Onsen Tamago 温泉卵 literally means ‘hot spring eggs’ in Japanese. It refers to eggs that were originally prepared in hot spring water to create silky egg whites and custard-like yolk. Today I’m going to show you how you can make this delicious egg recipe at home.
In the past I’ve shared some popular Japanese egg recipes here on my blog such as Omurice, Tamagoyaki, and Ramen Egg (Ajitsuke Tamago). Today I’ll add another popular dish to the egg recipe collection, and it’s Onsen Tamago (温泉卵).
How To Make Onsen Tamago 温泉卵の作り方
Originally prepared in hot spring water in Japan, this delicious egg recipe with soft silk egg whites and custard like yolk is easy to make at home.
What’s Onsen Tamago?
Onsen means hot springs, and tamago means eggs in Japanese. Why is the name “hot springs eggs”? Originally, eggs that were prepared this way were slow cooked in Japan’s warm hot springs water.
What’s so special about these eggs? These eggs are perfectly poached inside its shell. While the whites are soft and silky, the yolk comes out firm, but retains the color and creamy texture of an uncooked yolk. It’s basically the complete opposite of soft boiled eggs that are firm whites and soft egg yolk.
The Chemistry Behind Onsen Tamago
This special texture is achieved because egg yolk and egg white solidifies at different temperature. Egg yolks solidify at 158 degrees °F (70 °C) and egg whites solidifies at 176 degrees °F (80 °C). Therefore, if we maintain the cooking water to be at 149-154 degrees °F (65-68 °C), we’ll get a perfect spherical poached egg, creamy and silky on the outside and firm on the inside.
This Recipe Works for EVERYONE.
There are many ways to make the perfect onsen tamago, but this technique does not require a microwave, a thermometer, or any special cooking gadget.
Here are the highlights of this technique:
- Requires just a stove and pot (which I hope everyone has in their kitchen).
- Does NOT require a thermometer.
- Use refrigerated eggs. Some recipes require eggs to be “room temperature”, but the “room” temperature could be different depends on where you live.
- Not required to soak eggs in iced water after cooking, in case you don’t have ice cubes handy.
If you follow my recipe precisely, you should be able to achieve perfect onsen tamago as the final result. The only requirement is to use 4 large eggs. If you use different size eggs or reduce/increase the number of eggs, it will not work as the water temperature will change.
How Do you Enjoy Onsen Tamago?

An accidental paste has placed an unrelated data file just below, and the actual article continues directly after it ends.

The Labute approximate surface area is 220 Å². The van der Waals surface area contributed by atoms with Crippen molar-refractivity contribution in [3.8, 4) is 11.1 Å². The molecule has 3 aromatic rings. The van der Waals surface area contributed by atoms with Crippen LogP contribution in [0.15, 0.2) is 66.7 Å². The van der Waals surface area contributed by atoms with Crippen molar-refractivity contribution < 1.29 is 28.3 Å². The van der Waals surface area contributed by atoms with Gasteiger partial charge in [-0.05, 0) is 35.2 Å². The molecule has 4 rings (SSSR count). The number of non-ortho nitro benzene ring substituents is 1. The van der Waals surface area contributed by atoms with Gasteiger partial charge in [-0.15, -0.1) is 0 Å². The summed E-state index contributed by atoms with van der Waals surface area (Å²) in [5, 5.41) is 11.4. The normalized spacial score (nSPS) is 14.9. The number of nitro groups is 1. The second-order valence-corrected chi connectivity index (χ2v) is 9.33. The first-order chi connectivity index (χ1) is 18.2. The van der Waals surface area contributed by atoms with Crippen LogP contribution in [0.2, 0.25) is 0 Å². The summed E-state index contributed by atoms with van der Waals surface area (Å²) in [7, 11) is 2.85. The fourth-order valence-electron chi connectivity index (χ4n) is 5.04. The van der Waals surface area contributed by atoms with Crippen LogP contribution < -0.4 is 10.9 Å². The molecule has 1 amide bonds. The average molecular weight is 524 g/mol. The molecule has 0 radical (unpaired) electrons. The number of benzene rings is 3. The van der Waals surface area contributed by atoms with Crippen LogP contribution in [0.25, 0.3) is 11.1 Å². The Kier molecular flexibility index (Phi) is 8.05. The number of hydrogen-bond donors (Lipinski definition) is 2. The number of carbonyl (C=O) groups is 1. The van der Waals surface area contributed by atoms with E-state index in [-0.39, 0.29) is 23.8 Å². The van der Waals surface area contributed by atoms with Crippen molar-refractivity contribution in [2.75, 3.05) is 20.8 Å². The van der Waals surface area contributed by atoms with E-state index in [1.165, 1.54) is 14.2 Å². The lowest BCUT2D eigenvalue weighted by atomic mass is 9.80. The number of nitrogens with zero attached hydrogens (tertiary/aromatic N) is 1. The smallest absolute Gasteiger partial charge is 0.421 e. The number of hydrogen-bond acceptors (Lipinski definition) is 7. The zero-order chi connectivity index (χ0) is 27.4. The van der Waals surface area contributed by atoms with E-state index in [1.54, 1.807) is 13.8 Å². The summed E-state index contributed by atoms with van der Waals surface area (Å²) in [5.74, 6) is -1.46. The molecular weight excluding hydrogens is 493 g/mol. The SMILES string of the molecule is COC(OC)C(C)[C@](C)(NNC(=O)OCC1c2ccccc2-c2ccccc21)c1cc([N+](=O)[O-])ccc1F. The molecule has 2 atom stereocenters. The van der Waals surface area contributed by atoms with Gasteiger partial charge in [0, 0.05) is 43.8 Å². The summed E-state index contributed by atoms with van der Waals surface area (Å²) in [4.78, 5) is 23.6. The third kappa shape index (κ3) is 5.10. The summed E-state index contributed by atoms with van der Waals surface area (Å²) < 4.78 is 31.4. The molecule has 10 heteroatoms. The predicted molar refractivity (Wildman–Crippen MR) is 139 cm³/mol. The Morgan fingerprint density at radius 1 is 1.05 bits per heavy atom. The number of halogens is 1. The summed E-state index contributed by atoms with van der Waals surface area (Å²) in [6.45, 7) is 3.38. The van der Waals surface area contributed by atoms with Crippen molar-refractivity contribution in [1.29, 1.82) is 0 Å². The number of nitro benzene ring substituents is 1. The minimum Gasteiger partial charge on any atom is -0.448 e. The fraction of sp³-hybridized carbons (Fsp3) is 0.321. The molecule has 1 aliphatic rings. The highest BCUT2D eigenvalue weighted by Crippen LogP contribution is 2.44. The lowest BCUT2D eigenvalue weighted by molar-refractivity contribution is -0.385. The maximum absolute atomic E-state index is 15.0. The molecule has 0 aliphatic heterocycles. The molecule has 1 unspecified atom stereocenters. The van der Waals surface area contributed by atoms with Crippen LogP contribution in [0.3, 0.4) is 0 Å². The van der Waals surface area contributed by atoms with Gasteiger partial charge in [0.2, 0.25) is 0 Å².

You can enjoy onsen tamgo with a dashi-based soy sauce (だし醤油) which is usually served as a part of Japanese breakfast. Also, you can place it on top of the steamed rice, splash some soy sauce over, mix and enjoy; serve with gyudon, curry rice, soba noodle soup, and cold udon; or even mix with carbonara (my favorite!).
Now let’s get started! The best part about this recipe is you do not need to visit hot springs in Japan to enjoy these special eggs. Make the perfect onsen tamago right at home!
Disclaimer: Many people in the world including the Japanese consume uncooked eggs in their cuisine. However, according to the FDA, eggs should be cooked to 165 degrees °F (74 °C) in order to be considered safe. The perfect temperature for cooking onsen tamago is 149-154 degrees °F (65-68 °C), which is below the guideline. There is a risk of salmonella with consuming undercooked eggs.
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- 1 liter (about 4 cups) water
- 200 ml (little bit less than 1 cup) tap water (needs to be colder than room temp)
- 4 large eggs, refrigerated
- ¼ cup dashi (vegetarian kombu dashi)
- ½ Tbsp. mirin
- 1 ½ Tbsp. soy sauce
- 3 g katsuobushi (dried bonito flakes) (skip for vegetarian)
- 1 scallion/green onion for garnish
- 2.5 QT saucepan with lid (make sure water will cover eggs)
- A ladle or mesh strainer
- A large mesh strainer
- Add 1 liter water in a heavy bottom saucepan, cover and bring it to a boil.
- Once boiling, remove the pot from the heat. Take the eggs out from the refrigerator. Add 200 ml cold tap water and gently submerge the cold eggs in the hot water. Immediately cover and set timer for 17 minutes (or longer).
- If you like to enjoy onsen tamgo with the sauce, combine the dashi, mirin, and soy sauce in a small saucepan and bring it to a boil. Add katsuobushi and turn off the heat, let katsuobushi sink at the bottom of the pan. After 30 seconds or so, strain through the strainer and set the sauce aside. You can keep the sauce in refrigerator for 4-5 days.
- Cut scallion into thinly slices and set aside.
- Once 17 minutes have passed, take the eggs out gently and set aside for 5 minutes.
- You can enjoy onsen tamago either cold or warm. Crack the egg and pour the sauce over, garnish with chopped scallion. You can keep the onsen tamago for 1-2 days in the refrigerator.